Burlington, VT– The latest dedication to Vermont’s longest serving senator. If you take a walk on the University of Vermont campus, you might just find the Patrick Leahy Building. A new program was unveiled; the Leahy Institute for Rural Partnerships is said to strengthen communities.

“The Patrick Leahy Building will stand for generations as a fitting tribute to the senator’s legacy,” says UVM President Dr. Suresh Garimella.

The third longest serving senator in U.S. history, memorialized on the university’s campus. The Leahy Institute for Rural Partnerships is said to house programs that will work toward rural recovery, something Patrick Leahy strongly supported in his near half-century in office.

“It made me proud during the 48 years I was in the senate to know this is home, this is where I come back to, because my highest priority was always representing our state,” says former democratic Sen. Patrick Leahy.

Formerly the Hills Agricultural Sciences Building, the Leahy Institute for Rural Partnerships runs out of the newly established Patrick Leahy Building. The partnership will reportedly address workforce training, sustainable energy, affordable housing, food production, and agriculture.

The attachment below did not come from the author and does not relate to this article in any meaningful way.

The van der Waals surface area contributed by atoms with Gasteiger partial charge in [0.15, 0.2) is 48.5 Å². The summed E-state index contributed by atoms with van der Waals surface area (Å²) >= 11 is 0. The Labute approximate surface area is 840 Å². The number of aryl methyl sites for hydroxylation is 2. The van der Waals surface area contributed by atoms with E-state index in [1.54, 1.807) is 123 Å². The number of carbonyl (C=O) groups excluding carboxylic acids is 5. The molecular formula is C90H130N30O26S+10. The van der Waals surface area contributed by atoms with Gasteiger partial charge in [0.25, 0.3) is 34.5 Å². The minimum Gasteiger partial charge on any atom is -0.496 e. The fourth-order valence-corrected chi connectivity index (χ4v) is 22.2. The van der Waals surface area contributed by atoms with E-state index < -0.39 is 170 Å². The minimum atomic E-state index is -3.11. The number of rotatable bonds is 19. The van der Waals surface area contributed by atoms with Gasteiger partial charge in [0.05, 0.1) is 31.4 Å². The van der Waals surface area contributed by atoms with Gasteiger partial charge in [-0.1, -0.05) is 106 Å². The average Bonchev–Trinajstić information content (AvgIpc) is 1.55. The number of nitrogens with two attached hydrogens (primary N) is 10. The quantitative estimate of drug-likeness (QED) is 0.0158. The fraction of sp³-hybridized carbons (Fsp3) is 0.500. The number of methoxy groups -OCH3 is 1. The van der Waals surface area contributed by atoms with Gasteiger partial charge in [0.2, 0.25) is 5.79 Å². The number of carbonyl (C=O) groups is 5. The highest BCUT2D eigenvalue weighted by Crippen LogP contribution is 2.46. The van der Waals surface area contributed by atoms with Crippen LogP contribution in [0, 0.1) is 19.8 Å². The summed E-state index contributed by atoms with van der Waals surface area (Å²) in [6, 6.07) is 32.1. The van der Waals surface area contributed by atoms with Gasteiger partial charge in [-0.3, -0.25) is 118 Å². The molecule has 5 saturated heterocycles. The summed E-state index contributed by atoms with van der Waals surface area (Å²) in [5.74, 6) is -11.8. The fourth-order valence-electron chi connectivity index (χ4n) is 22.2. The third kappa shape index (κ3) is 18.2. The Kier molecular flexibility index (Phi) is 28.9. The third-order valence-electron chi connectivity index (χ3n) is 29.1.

The university’s president, and Vermont Governor Phil Scott, say UVM’s new partnership will turn research into application.

“UVM has an important role to play, and the Institute for Rural Partnerships can help UVM’s impact outside of Chittenden County grow even further,” says Scott.

The governor says revitalizing communities in all 14 counties has been one of his top priorities.

“How do we support our agriculture community, how do we strengthen our food systems, revitalize our downtowns,” asks Leahy. “These are easy things to say, but difficult things to do, and we want to do it.”

Leahy announced Trisha Coates will serve as the inaugural director of the Institiute.

Sen. Peter Welch echoes Leahy’s dedication. “There are values in rural Vermont. It’s hard work, self-reliance, and more than anything else, it’s community,” he says.

A $9.3 million award from the U.S. Department of Agriculture’s National Institute of Food and Agriculture was funneled into the partnership. U.S. Secretary of Agriculture Tom Vilsack shared a message of congratulations through a video.

The ribbon cutting was followed by a panel discussion between Leahy, Sen. Welch, the governor, and UVM’s president. Just one of the many discussion points coming out of rural communities was talk of climate resiliency after July’s historic flooding.